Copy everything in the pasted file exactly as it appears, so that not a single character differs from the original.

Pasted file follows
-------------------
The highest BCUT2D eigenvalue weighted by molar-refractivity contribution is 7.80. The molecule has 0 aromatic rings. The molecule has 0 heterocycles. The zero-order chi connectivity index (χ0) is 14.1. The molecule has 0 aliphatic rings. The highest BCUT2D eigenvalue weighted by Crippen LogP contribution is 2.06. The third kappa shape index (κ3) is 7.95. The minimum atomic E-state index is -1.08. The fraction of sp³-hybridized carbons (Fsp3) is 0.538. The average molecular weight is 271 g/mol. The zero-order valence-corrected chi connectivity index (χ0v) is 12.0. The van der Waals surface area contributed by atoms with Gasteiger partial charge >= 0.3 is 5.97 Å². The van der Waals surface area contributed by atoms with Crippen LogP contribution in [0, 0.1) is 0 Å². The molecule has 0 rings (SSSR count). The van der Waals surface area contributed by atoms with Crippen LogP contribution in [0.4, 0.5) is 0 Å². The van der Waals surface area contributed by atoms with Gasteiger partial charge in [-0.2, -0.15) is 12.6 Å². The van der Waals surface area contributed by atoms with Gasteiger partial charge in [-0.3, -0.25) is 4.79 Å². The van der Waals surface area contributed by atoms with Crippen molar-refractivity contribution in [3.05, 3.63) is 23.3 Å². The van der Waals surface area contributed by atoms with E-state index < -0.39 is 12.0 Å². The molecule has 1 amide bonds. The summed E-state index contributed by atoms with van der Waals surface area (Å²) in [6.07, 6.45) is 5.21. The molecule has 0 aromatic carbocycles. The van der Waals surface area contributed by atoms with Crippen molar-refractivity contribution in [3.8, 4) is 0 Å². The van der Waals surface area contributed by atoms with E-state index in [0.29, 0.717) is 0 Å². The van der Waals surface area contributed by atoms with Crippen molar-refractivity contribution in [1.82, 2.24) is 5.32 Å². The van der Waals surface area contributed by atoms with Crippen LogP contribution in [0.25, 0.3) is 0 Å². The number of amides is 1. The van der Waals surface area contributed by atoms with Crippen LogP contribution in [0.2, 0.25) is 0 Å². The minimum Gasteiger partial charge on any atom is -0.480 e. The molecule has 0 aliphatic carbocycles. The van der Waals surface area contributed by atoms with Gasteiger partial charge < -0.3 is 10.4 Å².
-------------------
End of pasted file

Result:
The highest BCUT2D eigenvalue weighted by molar-refractivity contribution is 7.80. The molecule has 0 aromatic rings. The molecule has 0 heterocycles. The zero-order chi connectivity index (χ0) is 14.1. The molecule has 0 aliphatic rings. The highest BCUT2D eigenvalue weighted by Crippen LogP contribution is 2.06. The third kappa shape index (κ3) is 7.95. The minimum atomic E-state index is -1.08. The fraction of sp³-hybridized carbons (Fsp3) is 0.538. The average molecular weight is 271 g/mol. The zero-order valence-corrected chi connectivity index (χ0v) is 12.0. The van der Waals surface area contributed by atoms with Gasteiger partial charge >= 0.3 is 5.97 Å². The van der Waals surface area contributed by atoms with Crippen LogP contribution in [0, 0.1) is 0 Å². The molecule has 0 rings (SSSR count). The van der Waals surface area contributed by atoms with Crippen LogP contribution in [0.4, 0.5) is 0 Å². The van der Waals surface area contributed by atoms with Gasteiger partial charge in [-0.2, -0.15) is 12.6 Å². The van der Waals surface area contributed by atoms with Gasteiger partial charge in [-0.3, -0.25) is 4.79 Å². The van der Waals surface area contributed by atoms with Crippen molar-refractivity contribution in [3.05, 3.63) is 23.3 Å². The van der Waals surface area contributed by atoms with E-state index < -0.39 is 12.0 Å². The molecule has 1 amide bonds. The summed E-state index contributed by atoms with van der Waals surface area (Å²) in [6.07, 6.45) is 5.21. The molecule has 0 aromatic carbocycles. The van der Waals surface area contributed by atoms with Crippen molar-refractivity contribution in [3.8, 4) is 0 Å². The van der Waals surface area contributed by atoms with E-state index in [0.29, 0.717) is 0 Å². The van der Waals surface area contributed by atoms with Crippen molar-refractivity contribution in [1.82, 2.24) is 5.32 Å². The van der Waals surface area contributed by atoms with Crippen LogP contribution in [0.25, 0.3) is 0 Å². The number of amides is 1. The van der Waals surface area contributed by atoms with Crippen LogP contribution in [0.2, 0.25) is 0 Å². The minimum Gasteiger partial charge on any atom is -0.480 e. The molecule has 0 aliphatic carbocycles. The van der Waals surface area contributed by atoms with Gasteiger partial charge < -0.3 is 10.4 Å².